Feds cut Pima County vaccine supply; U.S. Reps, Sens ask for more

February 8, 2021
In The News

While Pima County widens vaccine eligibility, it’s receiving a reduced vaccine supply that makes it difficult to keep up with demand.

Last week, the Pima County Health Department announced those over 70 are now eligible to receive COVID-19 vaccines by signing up for appointments beginning Monday.

While only the 75+ age group, protective service workers and educators were previously eligible, the health department is expanding its 1B priority group of vaccine recipients to include individuals over 70 after vaccinating more than 130,000 residents over the past six weeks, according to county health department Director Dr. Theresa Cullen.

However, this week’s vaccine allocation has been truncated. Last week, the state allocated Pima County 29,000 doses. This week, the county will only receive 17,800—a 39% decrease in an already strained vaccine supply.

“Weekly allocations to local jurisdictions are based on population size, which phase a county is currently vaccinating, and the number of doses available for allocation. While Pima County’s allocation this week is lower than in the recent past, in total to date, Pima County has received approximately 14% of the state's overall allocation,” Holly Poynter, the Arizona Department of Health Services’ public information officer, explained in an email. “We have asked the federal government for an increased vaccine allocation, but this has not yet occurred. We are hopeful that the allocation will grow in the coming weeks.”

As of Saturday, Pima County administered 147,229 vaccines out of a total state allocation of 165,950 doses. According to ADHS data, the county has given 26,104 sets of the two doses needed for one to be considered fully immunized.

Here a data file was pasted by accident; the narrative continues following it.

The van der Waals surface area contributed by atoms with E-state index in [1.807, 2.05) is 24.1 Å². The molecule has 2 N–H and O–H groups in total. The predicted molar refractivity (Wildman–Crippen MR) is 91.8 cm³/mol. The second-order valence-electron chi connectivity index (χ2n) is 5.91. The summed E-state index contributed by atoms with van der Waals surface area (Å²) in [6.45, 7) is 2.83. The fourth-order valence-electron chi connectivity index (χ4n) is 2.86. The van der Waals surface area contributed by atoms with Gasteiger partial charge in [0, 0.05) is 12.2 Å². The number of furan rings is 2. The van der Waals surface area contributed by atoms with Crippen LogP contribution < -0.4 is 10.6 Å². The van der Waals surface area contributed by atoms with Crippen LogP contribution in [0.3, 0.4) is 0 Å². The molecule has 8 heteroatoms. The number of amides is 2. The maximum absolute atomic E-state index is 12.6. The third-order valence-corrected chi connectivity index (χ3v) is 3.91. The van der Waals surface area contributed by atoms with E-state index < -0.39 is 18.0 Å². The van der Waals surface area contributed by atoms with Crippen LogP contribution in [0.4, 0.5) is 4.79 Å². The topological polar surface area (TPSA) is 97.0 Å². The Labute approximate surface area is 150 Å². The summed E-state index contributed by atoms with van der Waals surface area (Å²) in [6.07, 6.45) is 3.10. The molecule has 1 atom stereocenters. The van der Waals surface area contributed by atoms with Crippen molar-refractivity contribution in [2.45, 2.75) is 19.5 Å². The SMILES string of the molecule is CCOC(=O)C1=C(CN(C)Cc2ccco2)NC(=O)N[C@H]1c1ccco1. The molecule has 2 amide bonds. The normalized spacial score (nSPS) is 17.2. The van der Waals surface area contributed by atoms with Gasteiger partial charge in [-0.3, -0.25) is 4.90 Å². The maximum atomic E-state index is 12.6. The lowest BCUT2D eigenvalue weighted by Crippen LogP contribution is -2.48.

While doses are taken from the state’s total vaccine allocation from the federal government to send to assisted living facilities, Walgreens, CVS and other store-based pharmacies, Cullen says the health department believes some doses are “taken off the top for other things that we may or may not have insight into.”

As the county expands vaccine eligibility to a wider swath of the population, it still has to ensure second doses are available for individuals who already received their first dose.

“We have worked really closely with our PODs, and we are planning for that inevitable time when we need to expand so people can get their second shot,” Cullen said. “But if the immunization numbers are decreased, we're in a situation where we're going to decide whether to do the first or the second shot. The CDC has given institutions the latitude to go to six weeks for a second shot, but not beyond that right now.”

The health director said she has confidence that all those who wish to receive vaccines in Pima County will get a shot when it’s their time to do so. However, the wait times may be elongated if the county continues to receive a limited vaccine supply.

“We want to look to where we need to go, where the puck is going. When we don't have the vaccine, it significantly impedes our ability to get there,” Cullen said. “I do believe that we will have the ability to fully vaccinate the community. What will happen is there will be a slow down at certain points.”